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Tuesday March 9 1:35 PM ET

Bullying may have genetic roots


NEW YORK, Mar 09 (Reuters Health) -- Aggressive, bullying behavior may have genetic causes, especially in boys, according to a report in a recent issue of the journal Child Development.

The results of a study in twins ``support the hypothesis that aggressive behavior is heritable,'' write a team of British and Swedish researchers led by Dr. Thalia Eley of the Institute of Psychiatry in London, UK.

They studied the behaviors of over 1,500 pairs of twins. Approximately one third of the pairs were identical twins.

The authors found that ``aggressive behavior'' -- bullying or fighting -- ``was highly inheritable,'' especially among boys.

On the other hand, the causes of non-aggressive, antisocial behaviors -- such as theft or truancy -- seemed to vary by gender, with ``environment having a greater role for boys and genetic effects having a greater influence on girls.''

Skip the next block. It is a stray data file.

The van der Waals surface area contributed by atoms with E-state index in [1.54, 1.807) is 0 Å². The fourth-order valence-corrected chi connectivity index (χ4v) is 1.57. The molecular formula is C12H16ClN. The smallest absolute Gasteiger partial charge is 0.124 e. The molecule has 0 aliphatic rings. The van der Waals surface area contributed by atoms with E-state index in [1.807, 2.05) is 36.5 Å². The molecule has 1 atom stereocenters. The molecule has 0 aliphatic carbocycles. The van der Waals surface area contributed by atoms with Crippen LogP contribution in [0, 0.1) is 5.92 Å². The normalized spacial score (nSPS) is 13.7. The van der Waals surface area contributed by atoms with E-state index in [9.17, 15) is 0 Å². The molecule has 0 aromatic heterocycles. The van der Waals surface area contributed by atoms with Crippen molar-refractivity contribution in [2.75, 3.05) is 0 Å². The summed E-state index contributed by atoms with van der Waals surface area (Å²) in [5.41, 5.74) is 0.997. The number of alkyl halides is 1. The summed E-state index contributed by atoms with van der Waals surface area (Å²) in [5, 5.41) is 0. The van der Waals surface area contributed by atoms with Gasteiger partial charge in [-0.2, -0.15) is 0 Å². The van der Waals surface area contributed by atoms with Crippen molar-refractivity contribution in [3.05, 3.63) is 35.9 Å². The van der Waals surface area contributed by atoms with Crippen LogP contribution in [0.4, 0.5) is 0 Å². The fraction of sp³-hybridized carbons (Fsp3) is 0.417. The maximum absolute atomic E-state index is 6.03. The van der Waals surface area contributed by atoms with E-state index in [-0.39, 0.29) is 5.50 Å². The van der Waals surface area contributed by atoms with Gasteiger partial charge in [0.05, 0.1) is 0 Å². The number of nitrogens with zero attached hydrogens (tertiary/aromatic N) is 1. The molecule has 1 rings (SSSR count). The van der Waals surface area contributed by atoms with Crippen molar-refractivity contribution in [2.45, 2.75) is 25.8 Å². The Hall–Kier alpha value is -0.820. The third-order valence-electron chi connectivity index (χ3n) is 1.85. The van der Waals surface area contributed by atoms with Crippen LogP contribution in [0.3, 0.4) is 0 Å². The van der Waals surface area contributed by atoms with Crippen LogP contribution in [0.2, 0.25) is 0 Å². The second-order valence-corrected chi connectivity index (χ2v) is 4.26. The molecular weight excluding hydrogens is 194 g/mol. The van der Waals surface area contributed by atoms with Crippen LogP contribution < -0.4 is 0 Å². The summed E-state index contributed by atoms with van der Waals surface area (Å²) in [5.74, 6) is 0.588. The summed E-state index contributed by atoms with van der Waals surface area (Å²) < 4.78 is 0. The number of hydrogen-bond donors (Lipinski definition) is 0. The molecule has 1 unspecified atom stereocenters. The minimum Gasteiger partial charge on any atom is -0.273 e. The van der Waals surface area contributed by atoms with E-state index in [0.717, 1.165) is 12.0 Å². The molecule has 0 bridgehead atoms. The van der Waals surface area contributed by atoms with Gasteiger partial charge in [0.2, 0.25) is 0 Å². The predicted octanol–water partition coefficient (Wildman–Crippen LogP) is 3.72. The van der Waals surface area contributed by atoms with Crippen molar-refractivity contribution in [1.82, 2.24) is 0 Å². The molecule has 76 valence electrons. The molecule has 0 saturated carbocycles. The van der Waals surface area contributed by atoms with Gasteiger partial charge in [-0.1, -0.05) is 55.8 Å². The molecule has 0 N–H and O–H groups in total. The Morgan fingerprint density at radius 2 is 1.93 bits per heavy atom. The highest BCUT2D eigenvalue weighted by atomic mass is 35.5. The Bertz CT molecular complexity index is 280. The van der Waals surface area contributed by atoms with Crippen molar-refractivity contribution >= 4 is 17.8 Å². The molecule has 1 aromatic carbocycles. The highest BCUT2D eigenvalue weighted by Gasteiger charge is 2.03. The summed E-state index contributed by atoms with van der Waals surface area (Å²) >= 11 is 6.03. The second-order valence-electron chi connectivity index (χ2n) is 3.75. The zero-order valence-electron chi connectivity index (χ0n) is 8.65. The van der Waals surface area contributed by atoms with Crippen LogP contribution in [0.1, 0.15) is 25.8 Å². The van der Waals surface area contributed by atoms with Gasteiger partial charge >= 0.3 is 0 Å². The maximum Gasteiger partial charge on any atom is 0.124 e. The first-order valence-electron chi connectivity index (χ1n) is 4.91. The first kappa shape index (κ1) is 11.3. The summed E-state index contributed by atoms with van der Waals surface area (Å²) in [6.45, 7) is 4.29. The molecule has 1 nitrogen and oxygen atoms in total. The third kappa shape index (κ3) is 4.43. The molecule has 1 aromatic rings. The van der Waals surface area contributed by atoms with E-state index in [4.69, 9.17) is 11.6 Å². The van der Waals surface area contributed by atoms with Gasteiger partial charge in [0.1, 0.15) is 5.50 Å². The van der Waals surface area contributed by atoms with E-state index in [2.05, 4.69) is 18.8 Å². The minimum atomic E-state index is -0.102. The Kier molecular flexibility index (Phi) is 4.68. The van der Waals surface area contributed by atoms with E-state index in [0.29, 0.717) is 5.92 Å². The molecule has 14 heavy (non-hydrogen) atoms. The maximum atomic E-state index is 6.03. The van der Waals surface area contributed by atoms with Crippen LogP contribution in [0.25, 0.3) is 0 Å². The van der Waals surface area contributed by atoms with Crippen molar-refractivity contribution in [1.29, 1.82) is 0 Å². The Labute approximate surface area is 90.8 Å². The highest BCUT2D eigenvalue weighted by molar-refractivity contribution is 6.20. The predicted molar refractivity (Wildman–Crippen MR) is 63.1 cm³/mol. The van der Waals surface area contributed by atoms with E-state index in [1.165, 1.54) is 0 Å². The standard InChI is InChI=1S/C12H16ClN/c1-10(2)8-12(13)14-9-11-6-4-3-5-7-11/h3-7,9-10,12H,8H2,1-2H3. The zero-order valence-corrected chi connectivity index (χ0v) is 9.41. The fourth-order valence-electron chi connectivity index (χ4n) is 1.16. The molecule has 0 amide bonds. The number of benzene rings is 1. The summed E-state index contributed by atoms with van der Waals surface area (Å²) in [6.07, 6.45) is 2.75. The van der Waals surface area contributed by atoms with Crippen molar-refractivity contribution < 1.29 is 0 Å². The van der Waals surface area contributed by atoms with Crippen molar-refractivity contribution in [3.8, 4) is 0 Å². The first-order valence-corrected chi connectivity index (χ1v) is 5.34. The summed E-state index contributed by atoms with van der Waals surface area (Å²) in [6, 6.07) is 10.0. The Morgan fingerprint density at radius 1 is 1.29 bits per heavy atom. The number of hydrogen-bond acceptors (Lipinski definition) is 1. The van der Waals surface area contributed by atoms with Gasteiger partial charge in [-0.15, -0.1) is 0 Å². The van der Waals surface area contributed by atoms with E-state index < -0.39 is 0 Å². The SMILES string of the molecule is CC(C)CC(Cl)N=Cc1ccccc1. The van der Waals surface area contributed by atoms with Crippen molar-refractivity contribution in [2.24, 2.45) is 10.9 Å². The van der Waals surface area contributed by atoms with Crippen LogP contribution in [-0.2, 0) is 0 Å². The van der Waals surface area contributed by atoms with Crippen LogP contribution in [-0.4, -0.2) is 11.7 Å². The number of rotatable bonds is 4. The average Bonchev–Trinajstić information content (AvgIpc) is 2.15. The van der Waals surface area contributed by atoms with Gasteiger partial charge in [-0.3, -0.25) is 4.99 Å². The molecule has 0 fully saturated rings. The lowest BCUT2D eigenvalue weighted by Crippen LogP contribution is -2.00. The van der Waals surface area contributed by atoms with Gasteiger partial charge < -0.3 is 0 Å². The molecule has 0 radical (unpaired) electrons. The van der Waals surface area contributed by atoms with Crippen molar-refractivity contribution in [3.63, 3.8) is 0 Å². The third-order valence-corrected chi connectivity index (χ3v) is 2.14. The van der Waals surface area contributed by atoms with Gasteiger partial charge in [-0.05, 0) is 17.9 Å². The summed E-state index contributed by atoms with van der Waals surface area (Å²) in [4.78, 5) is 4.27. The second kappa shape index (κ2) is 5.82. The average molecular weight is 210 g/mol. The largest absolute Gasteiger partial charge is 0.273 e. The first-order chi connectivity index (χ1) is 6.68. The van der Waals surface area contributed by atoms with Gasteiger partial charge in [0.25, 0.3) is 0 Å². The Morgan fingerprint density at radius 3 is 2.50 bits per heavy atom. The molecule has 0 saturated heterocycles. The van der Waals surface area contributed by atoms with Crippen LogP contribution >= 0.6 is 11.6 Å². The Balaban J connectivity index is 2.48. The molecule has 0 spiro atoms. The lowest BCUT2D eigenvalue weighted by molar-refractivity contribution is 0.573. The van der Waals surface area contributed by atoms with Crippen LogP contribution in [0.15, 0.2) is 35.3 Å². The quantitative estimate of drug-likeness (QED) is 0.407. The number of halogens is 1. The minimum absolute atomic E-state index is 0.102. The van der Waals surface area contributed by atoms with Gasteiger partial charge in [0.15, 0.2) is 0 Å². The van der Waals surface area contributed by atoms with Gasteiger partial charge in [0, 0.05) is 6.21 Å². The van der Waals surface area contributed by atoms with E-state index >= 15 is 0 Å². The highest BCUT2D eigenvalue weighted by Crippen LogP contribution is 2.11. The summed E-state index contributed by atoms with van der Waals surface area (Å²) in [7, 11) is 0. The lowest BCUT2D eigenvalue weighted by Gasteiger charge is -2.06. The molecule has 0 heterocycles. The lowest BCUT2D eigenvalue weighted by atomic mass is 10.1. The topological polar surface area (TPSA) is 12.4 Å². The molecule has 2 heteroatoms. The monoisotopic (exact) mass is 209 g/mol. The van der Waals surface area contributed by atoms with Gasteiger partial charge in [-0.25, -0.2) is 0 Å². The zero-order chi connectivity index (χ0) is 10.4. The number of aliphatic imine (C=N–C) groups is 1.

Eley and colleagues point out that genes help regulate the function of various neurotransmitters -- chemicals that carry messages in the brain. Among these is serotonin, which is ''specifically associated with physical aggression'' but not linked with non-aggressive behaviors such as theft. The tendency toward violent or aggressive behavior seems to begin very early in childhood development, they add, indicating a 'pre-set' genetic origin for bullying, violent behaviors.

On the other hand, studies have suggested that environmental influences -- especially family life and peer groups -- may be strongly linked to later indulgence in non-aggressive antisocial behaviors, especially in boys. Eley's group speculate that ''boys (may) experience these influences more often than girls, resulting in their higher... levels of antisocial behavior.''

The researchers also found that children of either gender were more likely to exhibit delinquent, antisocial behaviors if they already exhibited aggressive personalities. This pairing of the two types of behavior seemed to be linked to ``both genetic and... environmental influences'' among boys, but to genetic factors alone in girls, the authors conclude.

SOURCE: Child Development 1999;70.